Windy Whales and Dolphins

Published: 14th September 2017

Along with the rest of the country we had an unseasonably wet and windy week last week – not the ideal conditions for our cetaceans and sharks holiday! However, we made the most of a poor hand and in the end had a great week with some fabulous sightings. First and foremost, we went across to the Black Isle in search of better weather and booked on a dolphin trip with Ecoventures. We had a brilliant encounter with a pod of around 25 bottlenose dolphins, in glorious sunshine, which we kept company with for around half an hour. Later in the week we took advantage of Sealife Surveys’ confidence that we had a good chance of whales, despite a very wet and breezy day. Travelling towards Coll we were amazed to pick up at least 3 different minkes, and even more surprised that we could see these with relative ease from our elevated vantage point. As a bonus, we got a great view of some of the many seabirds that accompanied our trip, with thousands of shearwaters, and close fly-pasts of gannets, great skuas and storm petrels – very fitting. Our spotter, Andy, was brilliant at picking up stuff, and even alerted us to the smell of whale breath ( a severe case of halitosis). On return to Kilchoan we were treated to a pair of sea eagles hunting geese along the shoreline. Sharks have been few and far between this year, possibly because there have been so many whales around, and eluded us this week, but we were very grateful to see what marine life we did, given the conditions.

The rest of the week produced some other great sightings, not least that of 7 otters (3 pairs and a single) on Friday. We watched these fishing, sprainting, running along the shore and rolling on a weedy rock with paws in the air – awesome! To add to this, we also saw a juvenile sea eagle, a herd of wild goats, a pair of red squirrels and plenty of deer, all on the same day. Our trip across to the east coast was also great for raptors. We saw a merlin buzzing a raven, a peregrine mobbing a pair of buzzards and a couple of red kites. Other sightings that day included a covey of red grouse right next to the road and a herd of sika deer. A golden eagle was showing well in Glen Loy on the Sunday and we picked up two more pairs of sea eagles during the week. Other birds of note included Slavonian grebes on Loch Linnhe and several greenshanks. Yesterday I was delighted to see a juvenile goldie, also in Glen Loy – probably this year’s chick, as well as an adult, later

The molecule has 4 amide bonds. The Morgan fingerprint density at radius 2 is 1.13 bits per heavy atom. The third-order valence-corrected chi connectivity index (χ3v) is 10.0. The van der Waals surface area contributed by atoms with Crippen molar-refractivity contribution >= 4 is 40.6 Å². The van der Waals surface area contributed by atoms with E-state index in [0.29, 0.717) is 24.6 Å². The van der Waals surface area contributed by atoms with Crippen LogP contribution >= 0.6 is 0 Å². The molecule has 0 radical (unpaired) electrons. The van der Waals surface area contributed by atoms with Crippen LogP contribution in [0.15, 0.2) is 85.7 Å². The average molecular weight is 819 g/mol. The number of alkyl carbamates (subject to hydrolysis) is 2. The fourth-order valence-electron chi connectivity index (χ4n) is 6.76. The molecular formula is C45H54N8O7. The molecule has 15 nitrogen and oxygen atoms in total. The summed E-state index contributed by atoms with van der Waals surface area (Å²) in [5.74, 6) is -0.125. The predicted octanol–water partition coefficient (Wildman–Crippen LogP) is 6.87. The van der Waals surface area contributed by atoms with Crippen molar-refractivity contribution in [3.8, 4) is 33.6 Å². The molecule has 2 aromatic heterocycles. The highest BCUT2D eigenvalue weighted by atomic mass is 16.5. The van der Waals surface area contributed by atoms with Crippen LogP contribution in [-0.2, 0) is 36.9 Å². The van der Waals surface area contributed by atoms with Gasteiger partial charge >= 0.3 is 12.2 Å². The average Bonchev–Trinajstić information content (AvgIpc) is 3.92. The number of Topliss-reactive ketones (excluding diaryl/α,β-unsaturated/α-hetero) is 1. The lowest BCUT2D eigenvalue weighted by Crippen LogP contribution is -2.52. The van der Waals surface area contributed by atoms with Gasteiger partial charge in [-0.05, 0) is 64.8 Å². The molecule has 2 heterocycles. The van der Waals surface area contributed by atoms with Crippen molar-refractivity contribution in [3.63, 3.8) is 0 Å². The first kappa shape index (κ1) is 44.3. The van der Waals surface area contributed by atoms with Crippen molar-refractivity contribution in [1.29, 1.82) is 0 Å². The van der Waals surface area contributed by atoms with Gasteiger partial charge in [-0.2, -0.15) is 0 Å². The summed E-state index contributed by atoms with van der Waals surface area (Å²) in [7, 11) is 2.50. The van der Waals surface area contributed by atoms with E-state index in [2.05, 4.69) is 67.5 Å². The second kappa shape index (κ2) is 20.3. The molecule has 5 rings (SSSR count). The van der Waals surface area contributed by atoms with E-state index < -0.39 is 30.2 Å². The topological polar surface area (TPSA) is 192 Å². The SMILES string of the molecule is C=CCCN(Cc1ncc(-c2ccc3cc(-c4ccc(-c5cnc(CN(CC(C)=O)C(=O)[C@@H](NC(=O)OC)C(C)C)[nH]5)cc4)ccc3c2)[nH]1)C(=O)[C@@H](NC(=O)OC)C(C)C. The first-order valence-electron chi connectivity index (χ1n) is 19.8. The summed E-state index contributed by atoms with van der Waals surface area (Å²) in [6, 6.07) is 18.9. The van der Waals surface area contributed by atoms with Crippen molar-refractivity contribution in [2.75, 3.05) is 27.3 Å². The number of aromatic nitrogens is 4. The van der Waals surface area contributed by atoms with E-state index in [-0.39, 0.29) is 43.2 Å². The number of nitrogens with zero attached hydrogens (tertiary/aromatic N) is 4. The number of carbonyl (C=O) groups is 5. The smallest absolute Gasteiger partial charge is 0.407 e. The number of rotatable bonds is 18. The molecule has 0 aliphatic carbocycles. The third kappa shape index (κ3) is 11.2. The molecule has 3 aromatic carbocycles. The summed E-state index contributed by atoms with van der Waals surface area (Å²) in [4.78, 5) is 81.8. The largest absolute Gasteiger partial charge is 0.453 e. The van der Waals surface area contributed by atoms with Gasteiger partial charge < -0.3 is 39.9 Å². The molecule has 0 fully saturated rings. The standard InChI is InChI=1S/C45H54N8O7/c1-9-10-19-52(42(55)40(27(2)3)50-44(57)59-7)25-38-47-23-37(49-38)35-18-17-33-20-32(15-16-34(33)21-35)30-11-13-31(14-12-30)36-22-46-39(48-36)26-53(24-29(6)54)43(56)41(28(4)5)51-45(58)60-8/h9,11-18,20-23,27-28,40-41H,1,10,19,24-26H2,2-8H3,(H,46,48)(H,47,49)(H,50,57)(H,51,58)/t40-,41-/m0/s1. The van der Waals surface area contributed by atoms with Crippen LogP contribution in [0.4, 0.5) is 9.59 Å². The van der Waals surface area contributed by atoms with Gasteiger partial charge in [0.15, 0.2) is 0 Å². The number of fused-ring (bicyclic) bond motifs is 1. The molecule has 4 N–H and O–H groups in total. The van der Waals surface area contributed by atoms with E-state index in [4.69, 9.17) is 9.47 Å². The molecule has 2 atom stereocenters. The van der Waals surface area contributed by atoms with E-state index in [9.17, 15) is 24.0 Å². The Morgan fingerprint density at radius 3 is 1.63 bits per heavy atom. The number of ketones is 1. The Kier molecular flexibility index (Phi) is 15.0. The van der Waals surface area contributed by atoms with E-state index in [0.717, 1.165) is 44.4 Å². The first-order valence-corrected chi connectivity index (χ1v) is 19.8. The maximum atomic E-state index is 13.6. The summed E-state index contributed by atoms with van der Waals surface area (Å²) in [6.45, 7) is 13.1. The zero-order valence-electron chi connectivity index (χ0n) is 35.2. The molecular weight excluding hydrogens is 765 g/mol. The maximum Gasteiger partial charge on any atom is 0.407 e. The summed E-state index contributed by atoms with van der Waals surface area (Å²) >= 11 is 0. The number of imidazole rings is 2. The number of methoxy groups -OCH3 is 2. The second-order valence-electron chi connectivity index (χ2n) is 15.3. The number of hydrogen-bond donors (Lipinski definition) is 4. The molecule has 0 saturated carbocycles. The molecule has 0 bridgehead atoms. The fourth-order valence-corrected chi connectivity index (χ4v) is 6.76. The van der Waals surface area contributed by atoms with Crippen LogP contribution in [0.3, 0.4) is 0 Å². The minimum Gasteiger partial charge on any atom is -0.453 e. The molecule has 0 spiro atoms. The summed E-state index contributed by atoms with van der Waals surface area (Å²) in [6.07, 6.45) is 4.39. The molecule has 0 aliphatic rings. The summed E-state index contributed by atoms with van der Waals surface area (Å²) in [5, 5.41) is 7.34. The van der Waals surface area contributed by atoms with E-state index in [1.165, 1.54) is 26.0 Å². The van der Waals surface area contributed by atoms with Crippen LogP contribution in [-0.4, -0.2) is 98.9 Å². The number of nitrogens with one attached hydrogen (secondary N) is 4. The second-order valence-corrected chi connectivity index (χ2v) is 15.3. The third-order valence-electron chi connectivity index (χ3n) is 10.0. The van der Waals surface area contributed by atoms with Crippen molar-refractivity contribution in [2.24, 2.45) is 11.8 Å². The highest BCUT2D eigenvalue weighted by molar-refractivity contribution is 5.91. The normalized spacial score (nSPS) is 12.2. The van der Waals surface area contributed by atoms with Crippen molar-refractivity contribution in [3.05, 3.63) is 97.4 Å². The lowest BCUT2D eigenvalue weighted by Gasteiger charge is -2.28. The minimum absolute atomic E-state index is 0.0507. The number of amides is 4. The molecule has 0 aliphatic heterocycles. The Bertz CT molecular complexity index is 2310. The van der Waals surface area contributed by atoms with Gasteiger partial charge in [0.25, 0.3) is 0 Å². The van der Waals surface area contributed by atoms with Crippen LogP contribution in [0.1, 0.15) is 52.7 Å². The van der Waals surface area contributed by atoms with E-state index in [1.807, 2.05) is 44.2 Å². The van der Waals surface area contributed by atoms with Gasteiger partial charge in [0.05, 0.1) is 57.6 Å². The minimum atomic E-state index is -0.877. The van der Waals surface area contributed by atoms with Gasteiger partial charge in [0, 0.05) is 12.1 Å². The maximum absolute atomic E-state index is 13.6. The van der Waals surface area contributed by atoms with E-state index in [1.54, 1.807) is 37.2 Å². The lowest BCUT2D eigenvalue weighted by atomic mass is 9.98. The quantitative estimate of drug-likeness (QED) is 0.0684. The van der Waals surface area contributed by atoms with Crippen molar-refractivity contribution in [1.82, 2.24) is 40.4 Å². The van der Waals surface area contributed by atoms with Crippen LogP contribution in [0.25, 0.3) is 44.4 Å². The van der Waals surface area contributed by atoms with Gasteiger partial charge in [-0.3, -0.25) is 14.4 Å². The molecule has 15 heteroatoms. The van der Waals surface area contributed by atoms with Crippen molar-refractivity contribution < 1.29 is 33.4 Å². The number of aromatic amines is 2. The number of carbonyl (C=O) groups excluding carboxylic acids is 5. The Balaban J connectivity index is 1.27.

Other sightings of the week included some fine displays of Grass-of-Parnassus, along with the ubiquitous Devil’s-bit Scabious. Pale butterwort was still in flower, and with a bit of scratching around we found common butterwort, long-leaved and round-leaved sundew. The heather is just going over, but the hillsides were a riot of different colours. In odd burst of sunshine we managed to pick up a few dragonflies, including late golden-ringed, common hawker and black darter. Butterflies included a couple of lingering Scotch argus, speckled wood and green-veined white, with the late summer hatch of peacocks starting to emerge. The grasslands are full of hairy caterpillars, mostly eggar moth.

This week a bespoke holiday has also produced a wealth of great wildlife sightings for a lucky couple, including a ‘Big Five’ day on Monday. At one location we managed to spot a golden eagle, a pair of hen harriers, 3 sea eagles, 4 buzzards, a pair of ravens, red deer and two otters. We would be very grateful to find this number of goodies in a week, never mind a couple of hours. This is probably one of the best times of year to see raptors as youngsters flex their wings, whilst still being shadowed by their parents. To add further gloss to the day we had a very unusual sighting of an immature smew accompanying a merganser on Loch Linnhe. The smew was significantly smaller and more active than the merganser, with a shorter bill and a leaping dive. A rare visitor to these parts, this is the first smew we have seen in Lochaber. It just goes to show you never know what might turn up, particularly at this time of year.